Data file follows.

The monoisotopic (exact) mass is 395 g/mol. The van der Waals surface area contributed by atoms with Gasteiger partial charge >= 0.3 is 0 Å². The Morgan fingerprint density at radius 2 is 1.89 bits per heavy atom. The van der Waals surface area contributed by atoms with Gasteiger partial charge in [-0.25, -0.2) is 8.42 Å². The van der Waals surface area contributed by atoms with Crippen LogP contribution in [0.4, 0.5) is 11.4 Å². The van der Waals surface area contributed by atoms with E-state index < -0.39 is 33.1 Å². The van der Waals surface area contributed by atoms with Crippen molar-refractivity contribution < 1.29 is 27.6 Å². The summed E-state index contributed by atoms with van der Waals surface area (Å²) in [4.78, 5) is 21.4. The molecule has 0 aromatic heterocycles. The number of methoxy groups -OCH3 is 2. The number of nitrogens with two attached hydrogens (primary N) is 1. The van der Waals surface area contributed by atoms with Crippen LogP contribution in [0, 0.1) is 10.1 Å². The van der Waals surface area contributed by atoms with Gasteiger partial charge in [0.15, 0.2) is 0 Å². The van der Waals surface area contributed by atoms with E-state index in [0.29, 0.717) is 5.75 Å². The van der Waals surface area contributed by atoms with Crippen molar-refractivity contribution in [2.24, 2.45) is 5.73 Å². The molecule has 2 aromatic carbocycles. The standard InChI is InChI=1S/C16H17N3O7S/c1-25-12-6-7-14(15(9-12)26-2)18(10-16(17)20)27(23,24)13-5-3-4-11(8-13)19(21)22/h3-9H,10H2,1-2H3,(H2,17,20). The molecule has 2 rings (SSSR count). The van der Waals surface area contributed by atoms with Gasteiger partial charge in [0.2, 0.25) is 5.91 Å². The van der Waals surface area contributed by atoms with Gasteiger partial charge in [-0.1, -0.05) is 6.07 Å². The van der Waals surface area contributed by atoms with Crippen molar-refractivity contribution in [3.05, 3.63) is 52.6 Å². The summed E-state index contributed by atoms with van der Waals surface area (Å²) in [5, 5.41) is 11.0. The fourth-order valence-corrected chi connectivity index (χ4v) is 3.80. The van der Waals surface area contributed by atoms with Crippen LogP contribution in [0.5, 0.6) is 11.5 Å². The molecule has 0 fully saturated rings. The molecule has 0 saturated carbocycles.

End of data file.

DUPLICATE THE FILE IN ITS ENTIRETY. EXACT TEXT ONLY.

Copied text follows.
The monoisotopic (exact) mass is 395 g/mol. The van der Waals surface area contributed by atoms with Gasteiger partial charge >= 0.3 is 0 Å². The Morgan fingerprint density at radius 2 is 1.89 bits per heavy atom. The van der Waals surface area contributed by atoms with Gasteiger partial charge in [-0.25, -0.2) is 8.42 Å². The van der Waals surface area contributed by atoms with Crippen LogP contribution in [0.4, 0.5) is 11.4 Å². The van der Waals surface area contributed by atoms with E-state index < -0.39 is 33.1 Å². The van der Waals surface area contributed by atoms with Crippen molar-refractivity contribution < 1.29 is 27.6 Å². The summed E-state index contributed by atoms with van der Waals surface area (Å²) in [4.78, 5) is 21.4. The molecule has 0 aromatic heterocycles. The number of methoxy groups -OCH3 is 2. The number of nitrogens with two attached hydrogens (primary N) is 1. The van der Waals surface area contributed by atoms with Crippen LogP contribution in [0, 0.1) is 10.1 Å². The van der Waals surface area contributed by atoms with Gasteiger partial charge in [0.15, 0.2) is 0 Å². The van der Waals surface area contributed by atoms with E-state index in [0.29, 0.717) is 5.75 Å². The van der Waals surface area contributed by atoms with Crippen molar-refractivity contribution in [2.24, 2.45) is 5.73 Å². The molecule has 2 aromatic carbocycles. The standard InChI is InChI=1S/C16H17N3O7S/c1-25-12-6-7-14(15(9-12)26-2)18(10-16(17)20)27(23,24)13-5-3-4-11(8-13)19(21)22/h3-9H,10H2,1-2H3,(H2,17,20). The molecule has 2 rings (SSSR count). The van der Waals surface area contributed by atoms with Gasteiger partial charge in [0.2, 0.25) is 5.91 Å². The van der Waals surface area contributed by atoms with Gasteiger partial charge in [-0.1, -0.05) is 6.07 Å². The van der Waals surface area contributed by atoms with Crippen molar-refractivity contribution in [3.05, 3.63) is 52.6 Å². The summed E-state index contributed by atoms with van der Waals surface area (Å²) in [5, 5.41) is 11.0. The fourth-order valence-corrected chi connectivity index (χ4v) is 3.80. The van der Waals surface area contributed by atoms with Crippen LogP contribution in [0.5, 0.6) is 11.5 Å². The molecule has 0 fully saturated rings. The molecule has 0 saturated carbocycles.